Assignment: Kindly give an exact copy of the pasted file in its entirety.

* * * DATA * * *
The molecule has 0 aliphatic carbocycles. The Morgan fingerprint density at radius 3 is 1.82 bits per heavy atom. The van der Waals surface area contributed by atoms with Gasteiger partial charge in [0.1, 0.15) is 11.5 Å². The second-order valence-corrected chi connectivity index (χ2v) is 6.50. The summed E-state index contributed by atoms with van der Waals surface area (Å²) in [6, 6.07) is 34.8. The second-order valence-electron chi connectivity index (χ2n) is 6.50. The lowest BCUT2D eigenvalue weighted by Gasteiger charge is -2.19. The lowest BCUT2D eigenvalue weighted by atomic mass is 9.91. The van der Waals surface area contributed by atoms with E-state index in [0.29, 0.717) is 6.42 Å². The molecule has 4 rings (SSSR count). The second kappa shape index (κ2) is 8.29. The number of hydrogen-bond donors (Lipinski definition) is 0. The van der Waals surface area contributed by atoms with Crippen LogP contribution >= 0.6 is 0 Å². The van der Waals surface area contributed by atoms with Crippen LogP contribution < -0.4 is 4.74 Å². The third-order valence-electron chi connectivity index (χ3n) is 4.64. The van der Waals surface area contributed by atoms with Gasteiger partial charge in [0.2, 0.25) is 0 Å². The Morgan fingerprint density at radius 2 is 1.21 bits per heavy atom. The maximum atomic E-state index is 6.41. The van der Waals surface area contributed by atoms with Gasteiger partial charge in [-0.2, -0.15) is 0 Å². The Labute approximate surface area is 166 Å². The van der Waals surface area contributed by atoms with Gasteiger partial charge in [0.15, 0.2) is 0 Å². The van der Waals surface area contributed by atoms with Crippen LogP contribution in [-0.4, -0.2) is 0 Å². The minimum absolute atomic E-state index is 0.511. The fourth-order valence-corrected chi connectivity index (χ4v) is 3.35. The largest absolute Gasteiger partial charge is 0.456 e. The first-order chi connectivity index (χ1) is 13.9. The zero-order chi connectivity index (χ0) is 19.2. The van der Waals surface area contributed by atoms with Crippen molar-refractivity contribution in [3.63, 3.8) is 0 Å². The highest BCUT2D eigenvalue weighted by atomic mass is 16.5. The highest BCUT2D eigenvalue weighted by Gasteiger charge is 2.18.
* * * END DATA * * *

The molecule has 0 aliphatic carbocycles. The Morgan fingerprint density at radius 3 is 1.82 bits per heavy atom. The van der Waals surface area contributed by atoms with Gasteiger partial charge in [0.1, 0.15) is 11.5 Å². The second-order valence-corrected chi connectivity index (χ2v) is 6.50. The summed E-state index contributed by atoms with van der Waals surface area (Å²) in [6, 6.07) is 34.8. The second-order valence-electron chi connectivity index (χ2n) is 6.50. The lowest BCUT2D eigenvalue weighted by Gasteiger charge is -2.19. The lowest BCUT2D eigenvalue weighted by atomic mass is 9.91. The van der Waals surface area contributed by atoms with E-state index in [0.29, 0.717) is 6.42 Å². The molecule has 4 rings (SSSR count). The second kappa shape index (κ2) is 8.29. The number of hydrogen-bond donors (Lipinski definition) is 0. The van der Waals surface area contributed by atoms with Crippen LogP contribution >= 0.6 is 0 Å². The van der Waals surface area contributed by atoms with Crippen LogP contribution < -0.4 is 4.74 Å². The third-order valence-electron chi connectivity index (χ3n) is 4.64. The van der Waals surface area contributed by atoms with Gasteiger partial charge in [0.2, 0.25) is 0 Å². The Morgan fingerprint density at radius 2 is 1.21 bits per heavy atom. The maximum atomic E-state index is 6.41. The van der Waals surface area contributed by atoms with Gasteiger partial charge in [-0.2, -0.15) is 0 Å². The Labute approximate surface area is 166 Å². The van der Waals surface area contributed by atoms with Gasteiger partial charge in [0.15, 0.2) is 0 Å². The van der Waals surface area contributed by atoms with Crippen LogP contribution in [-0.4, -0.2) is 0 Å². The minimum absolute atomic E-state index is 0.511. The fourth-order valence-corrected chi connectivity index (χ4v) is 3.35. The largest absolute Gasteiger partial charge is 0.456 e. The first-order chi connectivity index (χ1) is 13.9. The zero-order chi connectivity index (χ0) is 19.2. The van der Waals surface area contributed by atoms with Crippen molar-refractivity contribution in [3.63, 3.8) is 0 Å². The highest BCUT2D eigenvalue weighted by atomic mass is 16.5. The highest BCUT2D eigenvalue weighted by Gasteiger charge is 2.18.